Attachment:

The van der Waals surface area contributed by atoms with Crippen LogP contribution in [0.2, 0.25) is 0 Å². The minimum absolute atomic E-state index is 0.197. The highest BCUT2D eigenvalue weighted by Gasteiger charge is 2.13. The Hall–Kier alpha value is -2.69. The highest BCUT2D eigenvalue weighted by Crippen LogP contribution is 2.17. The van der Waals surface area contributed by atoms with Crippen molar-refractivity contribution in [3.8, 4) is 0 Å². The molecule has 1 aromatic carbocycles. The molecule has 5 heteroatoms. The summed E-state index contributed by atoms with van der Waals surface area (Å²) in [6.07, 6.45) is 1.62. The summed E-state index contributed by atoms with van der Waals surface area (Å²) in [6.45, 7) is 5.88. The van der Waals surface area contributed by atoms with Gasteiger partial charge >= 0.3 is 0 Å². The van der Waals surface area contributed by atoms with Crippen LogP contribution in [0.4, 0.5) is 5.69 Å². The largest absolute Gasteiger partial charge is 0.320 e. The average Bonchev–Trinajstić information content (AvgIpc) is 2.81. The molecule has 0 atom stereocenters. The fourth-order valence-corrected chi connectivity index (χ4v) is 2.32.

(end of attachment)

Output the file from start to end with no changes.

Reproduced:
The van der Waals surface area contributed by atoms with Crippen LogP contribution in [0.2, 0.25) is 0 Å². The minimum absolute atomic E-state index is 0.197. The highest BCUT2D eigenvalue weighted by Gasteiger charge is 2.13. The Hall–Kier alpha value is -2.69. The highest BCUT2D eigenvalue weighted by Crippen LogP contribution is 2.17. The van der Waals surface area contributed by atoms with Crippen molar-refractivity contribution in [3.8, 4) is 0 Å². The molecule has 1 aromatic carbocycles. The molecule has 5 heteroatoms. The summed E-state index contributed by atoms with van der Waals surface area (Å²) in [6.07, 6.45) is 1.62. The summed E-state index contributed by atoms with van der Waals surface area (Å²) in [6.45, 7) is 5.88. The van der Waals surface area contributed by atoms with Gasteiger partial charge >= 0.3 is 0 Å². The van der Waals surface area contributed by atoms with Crippen LogP contribution in [0.4, 0.5) is 5.69 Å². The largest absolute Gasteiger partial charge is 0.320 e. The average Bonchev–Trinajstić information content (AvgIpc) is 2.81. The molecule has 0 atom stereocenters. The fourth-order valence-corrected chi connectivity index (χ4v) is 2.32.